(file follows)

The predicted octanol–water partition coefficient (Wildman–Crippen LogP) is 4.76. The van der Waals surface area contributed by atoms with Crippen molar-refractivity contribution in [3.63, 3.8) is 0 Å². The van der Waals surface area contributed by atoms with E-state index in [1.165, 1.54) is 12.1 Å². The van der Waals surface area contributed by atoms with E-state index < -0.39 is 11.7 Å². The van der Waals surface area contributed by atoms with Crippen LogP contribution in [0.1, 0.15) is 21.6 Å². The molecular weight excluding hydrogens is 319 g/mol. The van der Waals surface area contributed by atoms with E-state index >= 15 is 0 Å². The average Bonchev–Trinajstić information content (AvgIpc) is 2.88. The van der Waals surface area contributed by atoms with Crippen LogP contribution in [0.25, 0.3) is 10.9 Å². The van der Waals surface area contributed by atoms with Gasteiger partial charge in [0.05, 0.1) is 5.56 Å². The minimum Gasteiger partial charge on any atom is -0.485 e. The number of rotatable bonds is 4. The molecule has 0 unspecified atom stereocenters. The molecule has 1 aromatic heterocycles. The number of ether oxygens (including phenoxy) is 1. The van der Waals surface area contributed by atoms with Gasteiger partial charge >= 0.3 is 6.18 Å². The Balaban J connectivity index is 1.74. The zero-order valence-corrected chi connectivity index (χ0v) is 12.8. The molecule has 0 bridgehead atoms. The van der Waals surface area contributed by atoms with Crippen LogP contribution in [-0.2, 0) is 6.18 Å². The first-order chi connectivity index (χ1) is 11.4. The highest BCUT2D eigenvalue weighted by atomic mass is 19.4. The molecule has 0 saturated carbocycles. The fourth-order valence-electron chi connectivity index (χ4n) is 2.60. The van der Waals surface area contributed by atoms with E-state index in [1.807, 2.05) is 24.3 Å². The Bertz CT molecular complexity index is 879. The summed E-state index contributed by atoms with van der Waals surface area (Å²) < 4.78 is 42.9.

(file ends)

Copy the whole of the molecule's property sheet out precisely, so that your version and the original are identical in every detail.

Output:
The predicted octanol–water partition coefficient (Wildman–Crippen LogP) is 4.76. The van der Waals surface area contributed by atoms with Crippen molar-refractivity contribution in [3.63, 3.8) is 0 Å². The van der Waals surface area contributed by atoms with E-state index in [1.165, 1.54) is 12.1 Å². The van der Waals surface area contributed by atoms with E-state index < -0.39 is 11.7 Å². The van der Waals surface area contributed by atoms with Crippen LogP contribution in [0.1, 0.15) is 21.6 Å². The molecular weight excluding hydrogens is 319 g/mol. The van der Waals surface area contributed by atoms with E-state index >= 15 is 0 Å². The average Bonchev–Trinajstić information content (AvgIpc) is 2.88. The van der Waals surface area contributed by atoms with Crippen LogP contribution in [0.25, 0.3) is 10.9 Å². The van der Waals surface area contributed by atoms with Gasteiger partial charge in [0.05, 0.1) is 5.56 Å². The minimum Gasteiger partial charge on any atom is -0.485 e. The number of rotatable bonds is 4. The molecule has 0 unspecified atom stereocenters. The molecule has 1 aromatic heterocycles. The number of ether oxygens (including phenoxy) is 1. The van der Waals surface area contributed by atoms with Gasteiger partial charge >= 0.3 is 6.18 Å². The Balaban J connectivity index is 1.74. The zero-order valence-corrected chi connectivity index (χ0v) is 12.8. The molecule has 0 bridgehead atoms. The van der Waals surface area contributed by atoms with Crippen LogP contribution in [-0.2, 0) is 6.18 Å². The first-order chi connectivity index (χ1) is 11.4. The highest BCUT2D eigenvalue weighted by atomic mass is 19.4. The molecule has 0 saturated carbocycles. The fourth-order valence-electron chi connectivity index (χ4n) is 2.60. The van der Waals surface area contributed by atoms with E-state index in [1.807, 2.05) is 24.3 Å². The Bertz CT molecular complexity index is 879. The summed E-state index contributed by atoms with van der Waals surface area (Å²) < 4.78 is 42.9.